Ford’s electrification plan set to tighten battery metal compression

A concept of the BlueOvalSK Battery Park predicted for $ 5.8 billion by Ford Motor Co. in Kentucky is shown above. When completed, the company’s three new battery plants could add an annual battery cell manufacturing capacity of 129 GWh in the United States.
Source: Ford Motor Co.

U.S. automaker Ford Motor Co. rocked the battery markets when it announced plans to spend $ 11.4 billion on battery and electric vehicle manufacturing, but left unanswered questions about it. where he would find critical metal supplies.

A range of battery metals including lithium, nickel and cobalt, which are largely mined and refined outside the United States, face growing supply shortages and volatile prices, among other constraints of the supply chain. This will create problems for Ford, which hopes to meet the growing demand for electric vehicles.

“Ford is in the same boat as everyone else,” said Caspar Rawles, head of pricing and data at Benchmark Mineral Intelligence, in an interview. “They’re all going to be fighting over materials, which are expected to be in deficit or are already in deficit. You’re going to see an increase in demand, and we haven’t had a corresponding increase in new supply.”

Ford’s plan, announced on September 27, to build a trio of lithium-ion battery plants in Kentucky and Tennessee aims to roughly double U.S. battery production capacity in 2020 by adding 129 GWh of manufacturing per year, with production starting at factories in 2025. The project, built in collaboration with South Korean battery maker SK Innovation Co. Ltd., could propel the country into the ranks of global battery capacity at a time when US contributions to the supply chain are pale compared to their counterparts like China. In 2020, lithium-ion battery cell capacity in North America was only 7.6% of global capacity, according to data from Benchmark Mineral Intelligence. By comparison, 75.3% of the battery cell capacity was in China.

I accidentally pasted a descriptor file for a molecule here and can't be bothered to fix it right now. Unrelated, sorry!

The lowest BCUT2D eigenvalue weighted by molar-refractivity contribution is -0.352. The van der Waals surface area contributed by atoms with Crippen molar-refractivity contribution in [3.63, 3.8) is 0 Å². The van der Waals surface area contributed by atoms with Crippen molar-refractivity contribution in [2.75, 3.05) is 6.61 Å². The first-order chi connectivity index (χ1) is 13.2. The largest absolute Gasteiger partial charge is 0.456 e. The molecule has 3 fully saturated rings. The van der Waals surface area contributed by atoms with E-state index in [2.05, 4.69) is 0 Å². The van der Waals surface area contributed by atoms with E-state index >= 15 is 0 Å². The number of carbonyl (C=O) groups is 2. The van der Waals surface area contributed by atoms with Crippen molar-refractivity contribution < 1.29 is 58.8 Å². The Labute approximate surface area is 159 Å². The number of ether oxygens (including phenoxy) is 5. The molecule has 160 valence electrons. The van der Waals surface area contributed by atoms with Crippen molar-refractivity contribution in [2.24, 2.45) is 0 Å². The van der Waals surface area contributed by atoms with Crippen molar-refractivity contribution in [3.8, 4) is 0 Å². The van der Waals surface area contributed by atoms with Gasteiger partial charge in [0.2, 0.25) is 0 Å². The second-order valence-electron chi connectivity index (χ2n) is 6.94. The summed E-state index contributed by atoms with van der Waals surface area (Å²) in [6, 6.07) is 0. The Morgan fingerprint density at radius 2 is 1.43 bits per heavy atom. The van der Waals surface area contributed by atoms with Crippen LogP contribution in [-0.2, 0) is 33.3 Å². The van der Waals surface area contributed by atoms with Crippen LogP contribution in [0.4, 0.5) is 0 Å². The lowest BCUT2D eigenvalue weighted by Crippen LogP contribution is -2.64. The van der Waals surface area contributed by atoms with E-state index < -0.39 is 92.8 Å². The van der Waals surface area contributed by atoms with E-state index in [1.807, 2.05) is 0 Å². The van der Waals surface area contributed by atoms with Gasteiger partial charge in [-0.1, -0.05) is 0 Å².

“It’s a big deal,” Rawles said. “The United States and Canada have historically fallen behind in boosting the capacity of lithium-ion batteries. “

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But metals extracted upstream are rare. S&P Global Market Intelligence forecasts show that the global supply of primary nickel will be in deficit in 2021, at 128,000 tonnes. Although the outlook for refined cobalt has improved in recent months, the world could still experience a deficit of 1,800 tonnes this year, and supplies will be tight until 2025, according to Market Intelligence estimates. And although sheltered from a deficit in 2021, lithium will likely hit a shortage estimated at 30,000 tonnes of lithium carbonate equivalent by 2025.

“I think the shortage of raw materials is the biggest risk to the adoption of electricity in the market today,” said Seth Goldstein, senior equity analyst specializing in lithium and electric vehicles at Morningstar Research. Services. “One of the potential hurdles faced by automakers is the lack of raw materials, especially the battery materials they need if we are to meet the automakers’ plans of 40-50% of their production being electric vehicles to drums.”